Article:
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Message from the Director General

In 2019, CIMMYT marked the end of a decade of achievements and the beginning of a decade of opportunities to improve peoples’ livelihoods.

Martin Kropff, director general of the International Maize and Wheat Improvement Center (CIMMYT)

Groundbreaking crop research and partnerships offer opportunities for innovations in human and plant health to tackle global issues, such as COVID-19, wheat rusts, or the insatiable fall armyworm.

Many technologies are available to improve agri-food systems — and the converging challenges from climate change, population growth, environmental degradation, and persistent poverty require that humanity acts with urgency and that it integrates collective wisdom and technologies to build a better future. On behalf of the CIMMYT community, I would like to thank our funding and research partners for selecting us to work with them to improve livelihoods through maize and wheat science.

Achieving food security under current, EAT-Lancet, or a more likely intermediate diet scenario, will require new crop varieties that yield more grain per unit land area, that do so in ecologically sustainable cropping systems, and that increasingly meet desired nutritional and end-use qualities. In a nutshell, the world needs maize and wheat science more than ever before.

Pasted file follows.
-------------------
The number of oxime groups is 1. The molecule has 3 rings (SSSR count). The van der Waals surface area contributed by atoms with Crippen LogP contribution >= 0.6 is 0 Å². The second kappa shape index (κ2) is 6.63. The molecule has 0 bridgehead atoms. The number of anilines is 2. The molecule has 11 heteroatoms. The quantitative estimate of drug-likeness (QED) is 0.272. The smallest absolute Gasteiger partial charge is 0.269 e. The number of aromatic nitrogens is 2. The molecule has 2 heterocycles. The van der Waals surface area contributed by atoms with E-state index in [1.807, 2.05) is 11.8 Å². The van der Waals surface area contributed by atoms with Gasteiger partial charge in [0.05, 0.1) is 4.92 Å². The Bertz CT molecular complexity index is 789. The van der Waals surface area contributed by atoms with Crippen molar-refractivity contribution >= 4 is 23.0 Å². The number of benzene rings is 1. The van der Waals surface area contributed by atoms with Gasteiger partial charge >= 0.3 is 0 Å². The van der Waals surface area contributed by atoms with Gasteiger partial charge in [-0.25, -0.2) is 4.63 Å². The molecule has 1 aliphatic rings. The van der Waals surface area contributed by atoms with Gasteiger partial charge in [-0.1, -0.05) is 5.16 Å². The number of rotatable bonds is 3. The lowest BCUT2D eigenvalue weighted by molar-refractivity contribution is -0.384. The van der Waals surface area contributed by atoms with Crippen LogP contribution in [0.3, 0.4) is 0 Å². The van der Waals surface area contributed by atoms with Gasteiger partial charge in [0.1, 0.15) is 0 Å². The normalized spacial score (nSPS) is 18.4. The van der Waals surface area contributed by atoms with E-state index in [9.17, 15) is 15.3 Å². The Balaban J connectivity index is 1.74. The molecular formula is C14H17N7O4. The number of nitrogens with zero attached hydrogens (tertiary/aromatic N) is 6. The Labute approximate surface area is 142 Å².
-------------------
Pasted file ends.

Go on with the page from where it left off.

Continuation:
All over the globe, agricultural leaders have challenged CIMMYT to help them increase maize and wheat yields. But not simply increase: improve and stabilize production by making it more sustainable and resilient with more efficient resource use, while making space for other crops in order to diversify farmers’ fields and diets.

In 2019, African policymakers called for an increased use of science to achieve food security in the face of ever-increasing population and erratic climate. Bill Gates spoke about the “essential role of CGIAR research centers in feeding our future” and together with other stakeholders urged us to “do even better.” In his Gates Notes blog, he highlighted the great example of CIMMYT’s drought-tolerant maize.

In 2019, the CGIAR System decided that the new decade deserves a more united CGIAR. One that offers the opportunity for a paradigm shift and new solutions for the world’s poor and food insecure as we work toward achieving the Sustainable Development Goals.

As CIMMYT moves into One CGIAR, we will build on the strengths in the systems, programs, and projects that currently provide excellence in science and impact through the CGIAR Research Programs (CRPs) and Platforms. CIMMYT is committed to contribute to defining and transitioning to a One CGIAR that integrates the collective wisdom and technologies of the 15 current CGIAR Centers and works with partners to build a better future.

I hope you enjoy reading this report and finding out more about how CIMMYT adds to the development of a world with healthier and more prosperous people and with more resilient agri-food systems. I look forward to your feedback and invite you to work with us in the new decade of opportunities.